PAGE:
It was Wednesday, and the break room smelled of cheese, and curry. Tess imagined that to create a smell like this someone would have had to put an already fairly cheap and gross cheese sandwich into an even worse off curry. Then boiled it all up in the microwave, just long enough for it to penetrate the fabric of the cushioned seat she’d just sat in. She considered getting up, but no other seat in here was that comfortable. Plus, in here at least it was quiet. Quiet, and by herself. That’s all she wanted right now.
The past two days had been exhausting, Tess couldn’t remember most of it. There had been a lot of forms the first day. Then no one could really be bothered to train her on anything important so she’d been stuck doing a lot of record tidying and photocopying, and various other no need to think, just function menial jobs. Which she didn’t mind. It gave her chance to find her feet, work out her surroundings, scout the people, look for emergency exits in case any of them annoyed her or worse, didn’t like her. For the most part they seemed okay, not particularly interested in her. There were some she was sure purposefully ignored her, but that was okay. People pleasing had gotten boring, she was just here for the money, clichéd as that sounded.
It did hurt though, the way these women gossiped, in their protective little clique. It felt so much like school. They’d throw furtive glances around the office, thinking they were better than everyone else. They looked at Tess occasionally, then giggled about some inside joke. Yeah, just like school. Tess frowned. ‘Assholes’ she whispered to herself. She glared at the floor for a moment before looking up and around the break room. It really was a miserable place. Just a standard, beige room where people left milk to rot. But, at least, it was quiet. And she was alone.
Without warning a bustle of voices burst in through the doorway, Tess looked up to find the gaggle of gossipers. They paused for a moment when they saw Tess, then carried on talking loudly amongst themselves. Tess looked back at the ground, holding her breath, waiting for them to leave. One minute, two minutes, then they were sitting down around the small table. Tess had taught herself to think fast, and before the well of awkwardness could swell up between their table and her chair she jumped up lightly and walked out of the room.
Tess wandered down the corridor aimlessly, lunch box still in bag, with nowhere to go. But just as she’d taught herself to think fast, she’d also taught herself to be creative. She wasn’t going to just go back and sit down to lunch in the office, she’d find somewhere better. She theorised that this being the middle of London, there would be some patch of reclaimed urban greenery to sit in outside. She turned a corner with renewed energy and headed to the stairs leading from the basement offices. And there was a crying girl. Tess sighed internally, now what was she going to do? She full well knew that an ‘are you okay?’ could turn into a lot more. She could lose her lunch hour, but she would feel like the worst kind of person if she walked by, and she would feel that for a lifetime.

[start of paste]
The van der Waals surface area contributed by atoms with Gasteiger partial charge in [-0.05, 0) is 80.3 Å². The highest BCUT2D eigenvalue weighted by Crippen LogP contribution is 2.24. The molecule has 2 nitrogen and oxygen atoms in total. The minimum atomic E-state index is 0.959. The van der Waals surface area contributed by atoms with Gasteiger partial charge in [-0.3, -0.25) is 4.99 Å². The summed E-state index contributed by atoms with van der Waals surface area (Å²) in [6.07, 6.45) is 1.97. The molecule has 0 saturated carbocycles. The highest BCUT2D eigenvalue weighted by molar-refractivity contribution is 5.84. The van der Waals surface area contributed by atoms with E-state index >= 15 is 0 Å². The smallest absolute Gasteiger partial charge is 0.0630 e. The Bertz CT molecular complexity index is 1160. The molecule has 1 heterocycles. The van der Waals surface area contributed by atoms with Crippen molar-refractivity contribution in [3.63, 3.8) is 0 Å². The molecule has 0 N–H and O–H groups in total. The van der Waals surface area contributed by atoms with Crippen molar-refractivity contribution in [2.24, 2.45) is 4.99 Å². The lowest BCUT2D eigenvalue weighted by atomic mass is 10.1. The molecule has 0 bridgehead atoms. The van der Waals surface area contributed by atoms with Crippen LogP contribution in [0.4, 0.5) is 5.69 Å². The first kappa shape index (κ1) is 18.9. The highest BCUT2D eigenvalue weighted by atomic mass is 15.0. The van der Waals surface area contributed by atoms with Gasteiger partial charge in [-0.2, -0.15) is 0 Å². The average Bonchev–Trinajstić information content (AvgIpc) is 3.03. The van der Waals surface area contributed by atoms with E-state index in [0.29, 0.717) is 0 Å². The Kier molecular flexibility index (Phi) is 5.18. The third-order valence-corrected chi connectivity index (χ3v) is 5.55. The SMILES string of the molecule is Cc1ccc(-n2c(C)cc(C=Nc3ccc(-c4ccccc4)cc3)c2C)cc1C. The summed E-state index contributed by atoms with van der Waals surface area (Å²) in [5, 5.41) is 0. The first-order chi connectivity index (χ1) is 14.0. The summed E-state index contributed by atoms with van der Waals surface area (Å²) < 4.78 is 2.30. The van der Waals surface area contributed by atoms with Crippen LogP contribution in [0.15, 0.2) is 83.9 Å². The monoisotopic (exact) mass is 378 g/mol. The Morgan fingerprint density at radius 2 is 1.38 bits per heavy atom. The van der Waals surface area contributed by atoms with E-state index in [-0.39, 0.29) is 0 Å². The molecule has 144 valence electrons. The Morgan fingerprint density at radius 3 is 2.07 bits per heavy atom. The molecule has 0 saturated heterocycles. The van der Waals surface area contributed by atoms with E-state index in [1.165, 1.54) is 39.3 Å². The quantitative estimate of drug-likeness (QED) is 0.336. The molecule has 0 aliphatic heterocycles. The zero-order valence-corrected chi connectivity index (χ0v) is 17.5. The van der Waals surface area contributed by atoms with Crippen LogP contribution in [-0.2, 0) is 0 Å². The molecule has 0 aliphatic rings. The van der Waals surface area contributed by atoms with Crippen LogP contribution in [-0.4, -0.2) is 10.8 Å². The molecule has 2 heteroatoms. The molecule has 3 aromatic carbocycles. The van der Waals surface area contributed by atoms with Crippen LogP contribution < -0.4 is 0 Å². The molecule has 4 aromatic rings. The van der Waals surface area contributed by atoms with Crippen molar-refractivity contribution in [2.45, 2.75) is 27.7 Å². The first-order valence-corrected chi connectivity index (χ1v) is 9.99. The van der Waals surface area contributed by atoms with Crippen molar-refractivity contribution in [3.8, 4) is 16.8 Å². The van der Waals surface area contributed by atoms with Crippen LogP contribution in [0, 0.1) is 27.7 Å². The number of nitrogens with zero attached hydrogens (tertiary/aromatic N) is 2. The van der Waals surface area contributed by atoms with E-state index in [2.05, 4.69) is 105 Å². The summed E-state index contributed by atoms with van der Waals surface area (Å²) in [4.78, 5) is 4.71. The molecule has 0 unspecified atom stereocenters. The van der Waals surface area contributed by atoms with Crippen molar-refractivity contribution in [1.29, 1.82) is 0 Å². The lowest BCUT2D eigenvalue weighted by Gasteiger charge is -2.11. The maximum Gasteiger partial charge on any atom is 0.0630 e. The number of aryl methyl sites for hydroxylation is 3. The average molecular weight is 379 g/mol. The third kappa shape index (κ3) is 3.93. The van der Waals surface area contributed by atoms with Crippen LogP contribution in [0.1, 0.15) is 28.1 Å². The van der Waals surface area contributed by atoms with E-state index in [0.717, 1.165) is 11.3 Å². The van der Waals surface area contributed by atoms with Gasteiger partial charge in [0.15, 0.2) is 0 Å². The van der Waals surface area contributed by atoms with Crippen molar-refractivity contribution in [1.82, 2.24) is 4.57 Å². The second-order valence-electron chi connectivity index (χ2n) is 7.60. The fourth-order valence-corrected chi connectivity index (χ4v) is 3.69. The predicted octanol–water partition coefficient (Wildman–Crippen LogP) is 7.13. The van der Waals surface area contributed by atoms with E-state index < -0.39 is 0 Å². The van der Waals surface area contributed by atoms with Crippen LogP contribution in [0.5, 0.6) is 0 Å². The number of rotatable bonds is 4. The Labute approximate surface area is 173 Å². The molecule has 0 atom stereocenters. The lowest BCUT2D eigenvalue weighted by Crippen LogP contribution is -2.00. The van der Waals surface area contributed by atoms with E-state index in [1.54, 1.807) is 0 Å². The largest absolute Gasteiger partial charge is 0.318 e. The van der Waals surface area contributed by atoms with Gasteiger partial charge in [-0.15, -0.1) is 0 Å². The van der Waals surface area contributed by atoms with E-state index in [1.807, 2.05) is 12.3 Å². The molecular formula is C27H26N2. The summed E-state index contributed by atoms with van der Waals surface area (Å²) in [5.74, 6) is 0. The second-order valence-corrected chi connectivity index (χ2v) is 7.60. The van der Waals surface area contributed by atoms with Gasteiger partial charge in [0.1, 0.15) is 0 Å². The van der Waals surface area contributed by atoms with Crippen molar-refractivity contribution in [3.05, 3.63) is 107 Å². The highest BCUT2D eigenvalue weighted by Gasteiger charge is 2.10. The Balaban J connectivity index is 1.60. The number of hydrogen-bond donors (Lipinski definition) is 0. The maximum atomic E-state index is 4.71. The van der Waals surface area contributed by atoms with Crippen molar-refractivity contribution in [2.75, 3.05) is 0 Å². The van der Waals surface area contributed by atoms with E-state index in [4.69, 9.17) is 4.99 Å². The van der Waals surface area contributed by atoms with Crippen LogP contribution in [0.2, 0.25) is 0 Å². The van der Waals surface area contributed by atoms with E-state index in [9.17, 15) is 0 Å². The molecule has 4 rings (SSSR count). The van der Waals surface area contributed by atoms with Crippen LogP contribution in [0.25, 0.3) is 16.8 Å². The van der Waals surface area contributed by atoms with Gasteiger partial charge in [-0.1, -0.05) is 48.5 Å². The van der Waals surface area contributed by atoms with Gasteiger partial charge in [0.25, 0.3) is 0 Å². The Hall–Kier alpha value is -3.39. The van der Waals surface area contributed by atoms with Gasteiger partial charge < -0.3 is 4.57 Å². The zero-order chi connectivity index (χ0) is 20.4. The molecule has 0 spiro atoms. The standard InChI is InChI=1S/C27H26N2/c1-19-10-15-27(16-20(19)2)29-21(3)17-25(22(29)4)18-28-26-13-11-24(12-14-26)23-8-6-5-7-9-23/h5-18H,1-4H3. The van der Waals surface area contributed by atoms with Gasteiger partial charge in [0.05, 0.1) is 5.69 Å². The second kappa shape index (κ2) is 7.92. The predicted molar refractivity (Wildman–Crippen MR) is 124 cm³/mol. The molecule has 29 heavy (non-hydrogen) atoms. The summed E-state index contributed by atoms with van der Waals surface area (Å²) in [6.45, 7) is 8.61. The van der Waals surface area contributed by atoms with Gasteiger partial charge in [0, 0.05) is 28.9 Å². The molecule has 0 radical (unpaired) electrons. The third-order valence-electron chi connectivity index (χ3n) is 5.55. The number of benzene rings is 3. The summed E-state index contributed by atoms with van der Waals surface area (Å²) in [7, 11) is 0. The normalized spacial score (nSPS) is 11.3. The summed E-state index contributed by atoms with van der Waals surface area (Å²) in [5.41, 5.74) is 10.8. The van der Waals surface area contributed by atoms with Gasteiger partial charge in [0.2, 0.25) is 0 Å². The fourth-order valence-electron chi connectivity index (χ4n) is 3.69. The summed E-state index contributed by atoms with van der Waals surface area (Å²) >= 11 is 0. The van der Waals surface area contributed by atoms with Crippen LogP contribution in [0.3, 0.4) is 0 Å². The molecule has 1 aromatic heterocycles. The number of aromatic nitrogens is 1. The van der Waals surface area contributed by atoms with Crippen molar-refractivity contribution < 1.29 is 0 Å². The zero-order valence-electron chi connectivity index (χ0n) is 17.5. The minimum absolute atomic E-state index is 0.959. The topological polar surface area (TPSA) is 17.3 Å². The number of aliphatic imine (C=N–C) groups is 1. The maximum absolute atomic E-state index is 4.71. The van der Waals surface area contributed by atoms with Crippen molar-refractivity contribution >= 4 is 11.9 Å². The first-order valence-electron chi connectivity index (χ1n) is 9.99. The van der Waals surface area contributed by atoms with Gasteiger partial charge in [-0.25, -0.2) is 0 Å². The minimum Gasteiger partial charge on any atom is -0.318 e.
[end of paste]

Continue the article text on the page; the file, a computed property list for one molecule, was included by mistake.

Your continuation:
Tess approached the girl. She was just a few years younger than her, small, with red hair. She sniffled, embarrassed, she looked positively tiny. ‘Are you okay?’. The girl shook her head quickly. ‘Do you wanna talk about it?’. She shook her head again. Tess leaned against the wall next to her. ‘That’s okay’ she said, ‘I’ll just be here’. A moment passed, the girl raised her eyes to Tess. ‘It’s just… some blokes y’know?’. Tess nodded lightly, ‘yeah, I know’. The girl raised her head and looked across at the other side of the corridor as though it was supposed to respond. ‘I just don’t get why he has to be so mean’. Tess followed her gaze and crossed her arms, ‘boyfriend?’. ‘No, no’ the girl shook her head, ‘this guy upstairs. No feeling for anyone’. She took a deep breath and crossed her arms. She wiped her eyes again. Tess turned to her ‘you want a cup of tea?’. The girl turned ‘oh no, I’m fine, I’m fine, really’, she sniffed and wiped her eyes again. But Tess didn’t much like that kind of response, and never ever fell for it.